Leslie Walker's .com Live
Discussion with Naveen Jain
Chairman and CEO of InfoSpace.com
1 p.m. EST: Thursday, March 30, 2000
As the Internet goes wireless this year, leading
Internet and telephone players are locked in a
frenetic race to grab their share of the new market.
Web portals like Yahoo and America Online are going
head to head with AT&T, the Baby Bells and other
telecommunications carriers in a war over who will
collect the revenue from shopping, chatting and other
activities that analysts say we'll be doing soon over
the air waves.
Shopping over the airwaves? Yes, that's the
Internet's cutting edge this year. While fewer than
four million people in the United States use wireless
Web services now, analysts predict that number will
skyrocket to between 40 and 60 million within three
years. That's why all the top Web sites are
reformatting their content to squeeze it into portable
devices such as cell phones and PalmPilots. Carriers,
meanwhile, are trying to build mini “Web portals” that
will display tiny shopping menus on postage-stamp size
cell phone screens.
Smack in the middle of the wireless hubbub is an
unusual company called InfoSpace and its hard-charging
founder and chief executive, Naveen Jain. A former
Microsoft manager, Jain has built his little-known
company into a $14 billion powerhouse by providing
technology to warriors in the Net wars, including the
InfoSpace makes software to help people navigate
the Net from phones, pagers, PalmPilots, kiosks, and
various wireless devices. It also provides
non-wireless Web content—such as yellow page
directories and comparison shopping services—to many
Web sites. Jain believes many people will soon be
trading stocks, buying clothes and sending email from
the back of taxicabs. He believes we'll be turning to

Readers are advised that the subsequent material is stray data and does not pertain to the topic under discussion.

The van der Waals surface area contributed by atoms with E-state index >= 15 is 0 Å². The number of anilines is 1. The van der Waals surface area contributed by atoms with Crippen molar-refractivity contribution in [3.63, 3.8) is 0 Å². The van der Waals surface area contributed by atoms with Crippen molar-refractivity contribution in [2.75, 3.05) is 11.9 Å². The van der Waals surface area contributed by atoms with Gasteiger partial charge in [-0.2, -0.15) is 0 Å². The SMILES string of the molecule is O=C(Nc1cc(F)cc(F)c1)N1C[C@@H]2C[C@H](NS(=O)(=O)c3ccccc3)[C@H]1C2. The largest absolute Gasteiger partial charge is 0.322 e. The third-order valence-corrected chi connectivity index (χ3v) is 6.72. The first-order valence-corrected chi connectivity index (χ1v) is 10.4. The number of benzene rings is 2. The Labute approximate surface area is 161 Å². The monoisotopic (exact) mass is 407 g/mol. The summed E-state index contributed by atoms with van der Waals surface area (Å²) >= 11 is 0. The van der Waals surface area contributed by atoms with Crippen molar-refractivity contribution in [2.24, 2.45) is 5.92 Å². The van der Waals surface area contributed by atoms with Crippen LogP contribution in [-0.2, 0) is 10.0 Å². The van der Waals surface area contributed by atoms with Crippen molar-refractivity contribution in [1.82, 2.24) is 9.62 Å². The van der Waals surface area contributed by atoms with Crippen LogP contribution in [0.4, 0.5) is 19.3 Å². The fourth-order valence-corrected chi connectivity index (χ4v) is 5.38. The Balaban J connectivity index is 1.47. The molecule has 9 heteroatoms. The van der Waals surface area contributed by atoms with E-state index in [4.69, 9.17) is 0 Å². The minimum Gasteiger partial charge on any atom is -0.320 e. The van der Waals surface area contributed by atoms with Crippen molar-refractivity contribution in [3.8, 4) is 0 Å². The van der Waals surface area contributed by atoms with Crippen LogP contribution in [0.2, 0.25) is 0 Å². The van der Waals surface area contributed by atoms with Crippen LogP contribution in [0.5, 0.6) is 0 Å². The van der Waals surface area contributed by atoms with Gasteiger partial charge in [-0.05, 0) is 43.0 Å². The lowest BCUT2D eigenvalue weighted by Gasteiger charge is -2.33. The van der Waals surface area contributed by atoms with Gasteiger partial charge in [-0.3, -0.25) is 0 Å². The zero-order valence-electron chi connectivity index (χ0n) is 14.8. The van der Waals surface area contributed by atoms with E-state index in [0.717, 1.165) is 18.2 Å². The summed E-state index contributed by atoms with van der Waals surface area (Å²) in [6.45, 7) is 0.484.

our cell phones to find out what's on sale at Macy's
or Nordstrom much as we now turn to the weekend
Tune in Thursday and join the dialogue with Jain about
Hello everyone and welcome to Naveen Jain. We're glad to have him here today to talk about the future of wireless communications. Let's go right to the questions!
InfoSpace the company is quite a story on Wall Street. I don't want to put you on the spot, but your stock shot up like a rocket after going public at $14 over a year ago, then lately has been declining sharply. Why the recent slide?
Naveen Jain: We are focused on building the information and commerce infrastructure for the information age just like intel, microsoft and cisco built the infrastructure for the PC age. Information infrastructure has hundred times larger potential than the PC ever had. Think about it!! there will be 200 million PCs in the next 2 years compared to 1.5 billion cellular phones and billion TVs and Billions of other appliances that can use information and commerce infrastructure. If we continue to execute the way we have done in the past, we are in a position to dominate this industry with substantially larger market cap than of cisco, microsoft and intel combined. If you are an investor, would you want to miss out on such a great opportunity. Just think on how owuld you answer this question from your grand children "you mean, you could bought infospace at 25 Billion valuation and you didn't, I thought you were a smart guy"?
I guess you could say that I was smart and I did buy it and I still have it and it will go to you when I die.
So you know that we can't worry about the daily/weekly swing in the stock are more focused on building the company for the next century.
Let's start with Wireless 101. I know there is a stampede under way to put Internet content onto wireless networks. But a recent study by the Yankee Group showed most Americans don't have much interest yet in getting info from cellular phones. Weather registered the most interest, yet it drew only a 2 on a scale of 1 to 4. Do you know something most Americans don't?
Naveen Jain: Cellular phones are likely to be the device for people to get information, coduct commerce and manage their lives. Most people have not seen the new versions of cellular phones and services that allow them to get access to their calendar, address book, email, stock quotes etc. They are also able to conduct commerce directly from these devices. Most users do not have vision but tend to use the devices when they see it. It's like any new technology like ATM, credit cards that will be adopted once users see the benefits of it and see how easy it is to use.
We are likely to see over a billion such devices whether cellular phones or other non PC devices that people will use to access information, conduct commerce and manage their lives. These devices are already very popular in Europe and Japan.
InfoSpace is very well positioned to take advantage of these devices today while continuing to provide service on existing PC/Web format.
As I said earlier, we are building the information and commerce operating system for tomorrow and the next century.
Without mentioning specific agreements, what kind of revenue could be expected on a per user basis from one of Infospace's typical wireless contracts?